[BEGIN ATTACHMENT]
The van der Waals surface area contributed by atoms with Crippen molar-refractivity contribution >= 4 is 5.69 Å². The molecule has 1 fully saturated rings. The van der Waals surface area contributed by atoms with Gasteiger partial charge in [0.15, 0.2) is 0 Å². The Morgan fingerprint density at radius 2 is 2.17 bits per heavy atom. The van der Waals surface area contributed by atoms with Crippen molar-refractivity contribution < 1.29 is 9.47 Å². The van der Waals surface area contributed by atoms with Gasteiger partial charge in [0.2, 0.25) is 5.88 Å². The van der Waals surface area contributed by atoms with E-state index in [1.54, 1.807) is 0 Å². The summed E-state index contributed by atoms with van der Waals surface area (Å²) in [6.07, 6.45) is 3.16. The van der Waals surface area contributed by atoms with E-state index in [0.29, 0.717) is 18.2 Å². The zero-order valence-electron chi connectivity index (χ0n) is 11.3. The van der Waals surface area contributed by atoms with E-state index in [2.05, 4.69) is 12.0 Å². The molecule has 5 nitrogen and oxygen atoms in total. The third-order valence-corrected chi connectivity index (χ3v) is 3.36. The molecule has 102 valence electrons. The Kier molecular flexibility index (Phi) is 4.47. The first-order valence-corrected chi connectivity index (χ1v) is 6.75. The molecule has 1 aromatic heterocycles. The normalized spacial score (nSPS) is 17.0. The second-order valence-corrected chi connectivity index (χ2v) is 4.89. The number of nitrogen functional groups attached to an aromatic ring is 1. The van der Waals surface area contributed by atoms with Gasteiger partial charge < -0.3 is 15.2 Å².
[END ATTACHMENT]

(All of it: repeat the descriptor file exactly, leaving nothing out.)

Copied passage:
The van der Waals surface area contributed by atoms with Crippen molar-refractivity contribution >= 4 is 5.69 Å². The molecule has 1 fully saturated rings. The van der Waals surface area contributed by atoms with Gasteiger partial charge in [0.15, 0.2) is 0 Å². The Morgan fingerprint density at radius 2 is 2.17 bits per heavy atom. The van der Waals surface area contributed by atoms with Crippen molar-refractivity contribution < 1.29 is 9.47 Å². The van der Waals surface area contributed by atoms with Gasteiger partial charge in [0.2, 0.25) is 5.88 Å². The van der Waals surface area contributed by atoms with E-state index in [1.54, 1.807) is 0 Å². The summed E-state index contributed by atoms with van der Waals surface area (Å²) in [6.07, 6.45) is 3.16. The van der Waals surface area contributed by atoms with E-state index in [0.29, 0.717) is 18.2 Å². The zero-order valence-electron chi connectivity index (χ0n) is 11.3. The van der Waals surface area contributed by atoms with E-state index in [2.05, 4.69) is 12.0 Å². The molecule has 5 nitrogen and oxygen atoms in total. The third-order valence-corrected chi connectivity index (χ3v) is 3.36. The molecule has 102 valence electrons. The Kier molecular flexibility index (Phi) is 4.47. The first-order valence-corrected chi connectivity index (χ1v) is 6.75. The molecule has 1 aromatic heterocycles. The normalized spacial score (nSPS) is 17.0. The second-order valence-corrected chi connectivity index (χ2v) is 4.89. The number of nitrogen functional groups attached to an aromatic ring is 1. The van der Waals surface area contributed by atoms with Gasteiger partial charge < -0.3 is 15.2 Å².